Time
5 hours 14 minutes
Difficulty
Intermediate
CEU/CPE
10

Video Description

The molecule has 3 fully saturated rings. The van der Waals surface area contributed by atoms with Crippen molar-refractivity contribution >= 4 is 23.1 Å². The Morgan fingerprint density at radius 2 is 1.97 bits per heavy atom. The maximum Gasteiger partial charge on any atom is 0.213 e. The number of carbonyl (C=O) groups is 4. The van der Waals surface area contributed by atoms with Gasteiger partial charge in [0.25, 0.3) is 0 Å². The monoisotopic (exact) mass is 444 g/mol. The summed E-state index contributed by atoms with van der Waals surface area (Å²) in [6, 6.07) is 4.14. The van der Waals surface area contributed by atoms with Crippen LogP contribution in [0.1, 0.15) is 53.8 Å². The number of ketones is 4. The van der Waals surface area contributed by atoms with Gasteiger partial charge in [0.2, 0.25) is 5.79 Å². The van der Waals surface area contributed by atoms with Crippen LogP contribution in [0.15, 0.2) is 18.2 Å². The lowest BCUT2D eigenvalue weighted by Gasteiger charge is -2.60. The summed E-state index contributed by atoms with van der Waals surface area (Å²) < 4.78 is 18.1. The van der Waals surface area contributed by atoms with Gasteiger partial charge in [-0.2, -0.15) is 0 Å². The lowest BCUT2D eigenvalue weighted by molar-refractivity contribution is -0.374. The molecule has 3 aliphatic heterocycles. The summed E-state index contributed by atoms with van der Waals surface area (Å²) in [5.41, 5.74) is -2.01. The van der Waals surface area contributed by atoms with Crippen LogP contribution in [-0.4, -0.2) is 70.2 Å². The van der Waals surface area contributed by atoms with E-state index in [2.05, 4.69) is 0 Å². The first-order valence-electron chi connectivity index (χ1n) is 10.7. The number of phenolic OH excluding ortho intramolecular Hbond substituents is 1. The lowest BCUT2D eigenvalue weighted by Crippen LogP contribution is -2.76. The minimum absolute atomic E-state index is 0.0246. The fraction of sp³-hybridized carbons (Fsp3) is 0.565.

This lesson focuses on performing quantitative risk analysis. This deals with numbers: risk, cost and possible impact. [toggle_content title="Transcript"] The next process is perform quantitative risk analysis. Quantitative deals with numbers. Perform quantitative risk analysis creates project updates. The inputs are the risk management plan, cost management plan, schedule management plan, risk register, enterprise environmental factors and organizational process assets. Once again the risk management plan is going to tell you the methods and how to do quantitative risk analysis. Cost management plan is going to assess the risk dealing with numbers so the cost. Schedule management plan is going to provide you with schedule so you are going to be looking at risks that apply to time, your risk register has all your known risks, once again enterprise environmental factors and organizational process assets. The tools that are used are representation and data gathering techniques. You are going to be conducting interviews and you are going to try to figure out costs and time data by interviewing people to determine what those risks are and the impact on cost and time. Then you are going to try to model that data. Quantitative Risk Analysis and Modeling Techniques so it's going to be like be like Montecarlo. You are providing information to a computer software program that is going to run scenarios to figure out what the risk and cost impacts are and expert judgement. Quantitative risk analysis let's look at a Decision Tree Analysis, which is another way of doing it. This example is a decision to make a product locally or outsource. If you make it locally, it's going to cost the company, $500,000. If you outsource it, it is going to cost the company, $100,000. There is risk associated with that. If you make it locally there is a 90 percent that it is going to meet the quality needs to if you want to sell it. There is a 10 percent chance that it fails quality and you will be able to sell it at a reduced cost of $600,000. If its a success, its a million dollars in revenue. If it fails, its $600,000 dollars in revenue. Outsourcing its going to cost $100,000. There is a 50 percent chance that it succeeds and meets quality, and there is a 50 percent chance that it fails to meet quality. In this scenario, if it meets quality, your revenue will be a million dollars. If it fails, to meet the quality, it is $200,000. What does this information give us? If you notice there is four categories, and we are going to figure out what the profit is. Am taking a million dollars in revenue, and am subtracting what it cost so $500,000. That gives me $500, 000. I am multiplying it by 90 percent which is probability that will occur and am coming up with $450, 000. Price decision is also ten percent so am taking $600,000 which is revenue subtracting $500,000 which gives me $100,000 and am multiplying by ten percent. That will give me 10,000. If I add those two together, I get $460,000. That is my profit with the decision tree if I make it locally. That's the number I am looking at. Now if I am trying to determine if I should outsource, do the same thing down here. So am taking a million dollars which is revenue, I am subtracting 100,000 which is what it cost me. So I'm coming up with $900,000 and am multiplying it by fifty percent. This gives me $450,000. If it fails to meet quality, I can still sell it for $200,000 gives me 100,000 in profit multiplying that by fifty percent. That gives me $50,000 dollars. If I outsource, I come up with $500,000 potential revenue. That's how you use a decision tree. Do I make it locally or outsource. So running these numbers with what I have provided for percentage revenue and costs to give me profit, I will outsource cause this gives me $500,000 versus this gives me $460,000. [/toggle_content]